Select Page

Community Accountability

In an effort to be an anti-racist institution that values each member of our community, Milton has created a forum for sharing grievances/and or complaints of bias incidents that impact the well-being of our community.

Responding to the Needs of our Community through Restorative Practice & the Bias Incident Protocol

It is important to note that Restorative Practices and Principles are not new but extend across many Indigenous peoples including the First Nations of North America–and the Milton community is incredibly indebted to them for their gifts. Through their holistic vision, the community and the individual must value and respect all members. Communities must acknowledge the importance of responsibility and reciprocity in the instance of harm and remain steadfast in responding to individuals in order to build a caring and just community. As a result, Milton Academy will implement a mechanism that will give each member of the community a voice in sharing their concerns, complaints, and/or grievances. This mechanism is the Bias Incident Protocol that will be a step towards reconciliation and rebuilding relationships so important to Milton’s growth. This mechanism is meant to respond to and repair harm. It is not evaluative in any way. The Bias Incident Protocol is also meant for self-accountability. Individuals can choose to use this process to ask for a thought partner and/ or advice about a Bias Incident from anyone in the Trusted Adult Group (TAG). Furthermore, these practices will help in creating the foundations of an anti-racist school that values diversity, equity, inclusion, and justice.

Bias Incident Report: A mechanism to foster agency through communication

The protocol is designed to address any interaction, intentional or unintentional, that impacts someone in a harmful way due to their marginalized identity in the context of the United States.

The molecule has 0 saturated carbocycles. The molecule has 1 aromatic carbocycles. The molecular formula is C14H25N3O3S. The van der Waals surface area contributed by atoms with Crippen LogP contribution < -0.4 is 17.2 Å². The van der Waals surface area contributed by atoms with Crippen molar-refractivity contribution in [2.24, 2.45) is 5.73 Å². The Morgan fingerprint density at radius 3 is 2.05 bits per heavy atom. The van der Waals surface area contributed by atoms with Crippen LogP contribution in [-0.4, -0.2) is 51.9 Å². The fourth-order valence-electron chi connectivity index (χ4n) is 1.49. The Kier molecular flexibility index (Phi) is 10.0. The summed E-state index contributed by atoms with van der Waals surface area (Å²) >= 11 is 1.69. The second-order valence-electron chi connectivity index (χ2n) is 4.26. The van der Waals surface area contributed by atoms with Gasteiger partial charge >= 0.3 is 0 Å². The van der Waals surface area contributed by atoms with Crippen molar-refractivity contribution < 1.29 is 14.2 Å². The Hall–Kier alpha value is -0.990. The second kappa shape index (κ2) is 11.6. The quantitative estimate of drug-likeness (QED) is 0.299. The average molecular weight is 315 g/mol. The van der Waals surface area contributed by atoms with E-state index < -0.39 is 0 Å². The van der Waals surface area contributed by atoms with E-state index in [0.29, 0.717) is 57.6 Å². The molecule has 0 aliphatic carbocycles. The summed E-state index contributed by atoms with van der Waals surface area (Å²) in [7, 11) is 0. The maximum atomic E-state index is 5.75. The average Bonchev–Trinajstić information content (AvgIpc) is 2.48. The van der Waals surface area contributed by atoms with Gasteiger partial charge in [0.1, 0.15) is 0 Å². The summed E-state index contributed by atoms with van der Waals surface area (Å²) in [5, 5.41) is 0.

The protocol is created to achieve the following goals:

  • To inform all involved parties that an incident has occurred.
  • To address and repair harm.
  • To build community and relationships.
  • To encourage a culture of trust based on honest feedback and kindness.
  • To grow as an anti-racist community in partnership with one another.

The protocol will support all involved parties through conversations with a team of employees called the Trusted Adult Group (TAG).

Bias Incident Report: Process

TAG, or trusted adult group, serves as the response team for the Bias Incident Protocol, developed to address any interaction, intentional or unintentional, that impacts someone in a harmful way due to their marginalized identity in the context of the United States. When a bias incident report is submitted, the reporter selects two individuals from TAG with whom they would like to have an initial conversation. The TAG members contact the reporter, using the TAG email templates, within two days of the report and set up a time to hold this conversation. The conversation follows the framework of a restorative dialogue:

  • What happened? What were you thinking and feeling at the time?
  • What have you thought and felt since?
  • Who has been affected by what happened and how? How have you been affected?
  • What about this has been the hardest for you?
  • What do you think needs to be done to make things as right as possible?

After this initial conversation, the TAG members submit a summary of the conversation (TAG summary form) and contact the person who has committed harm, who then chooses the TAG members with whom they would like to have a conversation. The TAG members who speak with the person who has caused harm also use the restorative dialogue as a guideline and submit the summary of their conversation in a form.

As a whole, restorative justice practices center the needs of the person who has incurred harm and follow their lead in order to make things as right as possible. The process is adaptive and variable. Resolution could include but is not limited to: separate conversations between TAG and the person harmed and the person who caused harm; some form of written or verbal apology; a mediated conversation; or a harm circle. How the process unfolds depends on the needs of the person harmed and the consent of all involved parties.